Tuesday, January 7, 2014

Structures to burn for New Years and Hma Munoz

January 6, 2014

My world was completely turned around when the assistants called at 11:30pm Sunday night and told us that Hermana Smuin had transfers. The next morning, a meloncholy cloud seemed to loom in the air of our house. I couldn't believe it. My entire mission thus far had been in that house, in that ward with Hermana Smuin. Melanie and Blanquito picked us up and drove us to the terminal. We found the group of missionaries awaiting their fate and Hermana Smuin and I contacted a group of three ladies to end our companionship with a bang. We learned where Hermana Smuin was headed and she took my shoulders in her hands, looked me in the eyes and cried as she gave me a little pep talk. We hugged and then I looked at my new companion: the beautiful Hermana Muñoz!  A 22 year old Chilean with six months on the mission. She is happy and funny and a super hard worker and I am super, super blessed to have her as my companion!

We have been working from ground zero in our sector, searching through the area book for old investigators and begging for referrals. We spent all week finding these people and teaching lessons.

We took a break Tuesday night when we came home early for New Years. In Ecuador, they make these paper mache (no idea how to spell that?) dolls full of fireworks, and burn them when 12:00 strikes. These muñecos can be from 1 foot tall to three stories high, and they are all over the place! Monster characters, Disney characters, creepy characters that I choose not to look at. They are all over and people will spend months on these things, just to burn them. We made our own litle muñeco, a rebellious sister missionary made out of paper towel and string. We sat outside on the balcony watching the fireworks, breathing in the smoke filled air and burnt out little Misionera Chueca. All day Wednesday, we wrote letters and listened to hymns and studied scriptures, just a relaxing day as four missionaries in one house.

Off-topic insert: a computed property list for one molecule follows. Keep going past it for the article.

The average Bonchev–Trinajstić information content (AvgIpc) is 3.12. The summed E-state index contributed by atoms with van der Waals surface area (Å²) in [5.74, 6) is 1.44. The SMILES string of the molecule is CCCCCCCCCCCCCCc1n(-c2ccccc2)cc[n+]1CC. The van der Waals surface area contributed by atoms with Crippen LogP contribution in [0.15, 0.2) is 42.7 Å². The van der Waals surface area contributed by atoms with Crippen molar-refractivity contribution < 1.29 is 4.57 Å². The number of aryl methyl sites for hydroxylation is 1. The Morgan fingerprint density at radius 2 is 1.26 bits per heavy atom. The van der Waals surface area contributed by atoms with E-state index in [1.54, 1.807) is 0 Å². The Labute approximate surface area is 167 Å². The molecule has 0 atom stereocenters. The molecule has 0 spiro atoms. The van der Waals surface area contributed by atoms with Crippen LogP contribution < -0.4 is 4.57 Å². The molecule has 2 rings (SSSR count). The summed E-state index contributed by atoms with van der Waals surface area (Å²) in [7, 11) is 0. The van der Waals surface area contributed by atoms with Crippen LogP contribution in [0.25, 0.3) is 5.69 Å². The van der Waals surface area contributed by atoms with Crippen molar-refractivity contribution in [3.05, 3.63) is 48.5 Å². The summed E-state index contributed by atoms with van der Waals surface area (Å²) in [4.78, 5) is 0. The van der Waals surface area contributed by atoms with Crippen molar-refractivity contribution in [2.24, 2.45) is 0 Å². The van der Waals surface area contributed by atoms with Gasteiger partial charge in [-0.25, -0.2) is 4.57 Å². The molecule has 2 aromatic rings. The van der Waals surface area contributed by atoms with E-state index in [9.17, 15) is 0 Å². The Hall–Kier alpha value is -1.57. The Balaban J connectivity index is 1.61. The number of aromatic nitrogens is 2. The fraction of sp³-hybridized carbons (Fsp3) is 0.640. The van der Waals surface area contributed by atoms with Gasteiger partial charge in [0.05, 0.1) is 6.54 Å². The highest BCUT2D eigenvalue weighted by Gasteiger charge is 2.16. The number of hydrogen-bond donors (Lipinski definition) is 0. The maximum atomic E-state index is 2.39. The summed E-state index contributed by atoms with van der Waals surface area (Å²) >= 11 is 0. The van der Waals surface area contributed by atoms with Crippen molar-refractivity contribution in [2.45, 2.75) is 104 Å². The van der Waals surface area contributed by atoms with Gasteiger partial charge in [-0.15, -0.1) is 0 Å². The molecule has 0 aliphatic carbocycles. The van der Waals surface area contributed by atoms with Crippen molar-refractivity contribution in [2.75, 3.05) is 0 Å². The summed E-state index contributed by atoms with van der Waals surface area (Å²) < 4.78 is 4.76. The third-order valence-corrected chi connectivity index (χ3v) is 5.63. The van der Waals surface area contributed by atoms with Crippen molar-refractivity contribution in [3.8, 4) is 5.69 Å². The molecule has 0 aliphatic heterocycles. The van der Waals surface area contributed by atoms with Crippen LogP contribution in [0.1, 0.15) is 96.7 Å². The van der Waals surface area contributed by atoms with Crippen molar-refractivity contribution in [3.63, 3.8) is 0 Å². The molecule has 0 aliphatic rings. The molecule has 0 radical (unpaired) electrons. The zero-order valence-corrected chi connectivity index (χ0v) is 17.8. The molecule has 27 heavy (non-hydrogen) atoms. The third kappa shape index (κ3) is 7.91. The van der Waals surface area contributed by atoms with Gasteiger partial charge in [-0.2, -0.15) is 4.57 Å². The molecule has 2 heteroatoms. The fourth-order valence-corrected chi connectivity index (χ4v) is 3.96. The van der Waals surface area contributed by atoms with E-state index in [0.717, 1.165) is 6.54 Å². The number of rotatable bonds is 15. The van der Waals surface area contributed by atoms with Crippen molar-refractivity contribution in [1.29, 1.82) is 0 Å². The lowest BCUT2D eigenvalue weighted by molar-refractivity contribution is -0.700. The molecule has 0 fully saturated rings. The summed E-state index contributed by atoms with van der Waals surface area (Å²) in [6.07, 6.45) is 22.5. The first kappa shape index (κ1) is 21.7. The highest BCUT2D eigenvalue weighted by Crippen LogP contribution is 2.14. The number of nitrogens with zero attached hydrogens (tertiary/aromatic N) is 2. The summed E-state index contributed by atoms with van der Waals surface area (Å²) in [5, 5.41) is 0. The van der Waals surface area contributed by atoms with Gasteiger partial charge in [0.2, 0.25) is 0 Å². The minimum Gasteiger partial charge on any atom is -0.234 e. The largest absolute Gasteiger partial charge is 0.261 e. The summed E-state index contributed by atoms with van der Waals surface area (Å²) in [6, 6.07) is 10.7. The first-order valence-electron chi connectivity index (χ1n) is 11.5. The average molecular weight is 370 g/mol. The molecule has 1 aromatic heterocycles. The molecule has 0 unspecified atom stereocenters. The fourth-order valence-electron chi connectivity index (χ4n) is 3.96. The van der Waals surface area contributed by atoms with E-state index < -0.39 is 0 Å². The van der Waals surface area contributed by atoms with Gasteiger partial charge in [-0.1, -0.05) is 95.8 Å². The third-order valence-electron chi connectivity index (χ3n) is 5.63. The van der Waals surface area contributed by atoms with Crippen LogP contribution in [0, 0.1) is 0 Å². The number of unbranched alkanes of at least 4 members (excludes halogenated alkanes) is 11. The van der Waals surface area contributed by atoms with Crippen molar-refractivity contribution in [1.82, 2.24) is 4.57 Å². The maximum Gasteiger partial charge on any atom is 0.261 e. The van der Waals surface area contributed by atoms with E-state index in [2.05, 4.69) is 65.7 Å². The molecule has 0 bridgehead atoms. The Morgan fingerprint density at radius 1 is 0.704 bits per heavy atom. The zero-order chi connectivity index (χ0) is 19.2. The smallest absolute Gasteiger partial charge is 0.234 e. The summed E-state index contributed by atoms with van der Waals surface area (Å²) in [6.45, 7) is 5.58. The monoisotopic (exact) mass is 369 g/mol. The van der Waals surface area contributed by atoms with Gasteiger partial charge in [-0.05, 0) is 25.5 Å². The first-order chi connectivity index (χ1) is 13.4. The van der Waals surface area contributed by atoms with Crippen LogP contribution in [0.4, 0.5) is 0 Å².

Then Hermana Muñoz and I went back to work. While walking through the streets, I looked up to see a man on the roof trying to catch mangos from the large mango tree. I stopped and stared with a smile. He saw me staring in awe and then gestured for me to come over. I dropped my agenda and ran over to the mango tree, where he launched a fat, green mango from the roof. Caught it and walked away happily. The world is full of good people who want to do what's right. They have the light of Christ and seek the truth but don't know where to find it. I really do feel so blessed to be a missionary in Ecuador. I have power and authority to promise blessings and watch miracles happen. It really is an incredible thing.

Also, I studied hope during one of my personal studies and I found in Preach My Gospel that hope is manifested in a few ways. We know that we have hope if we are tranquil, optimistic, and show enthusiasm and patient perseverance. What a pleasant combo, right? I want to be a more hopeful person, and I want to display that hope in the way I view my sector. Although we started out with zero investigators this week, we have hope and faith that we will find many more. And we already have. It really is amazing what the Lord does to make up for our weaknesses as His servants. We just need to work hard in faith, and He makes up for the rest.

I love this gospel with all of my heart.
And I know that by living the gospel, we find real happiness in this life.

Hermana Scott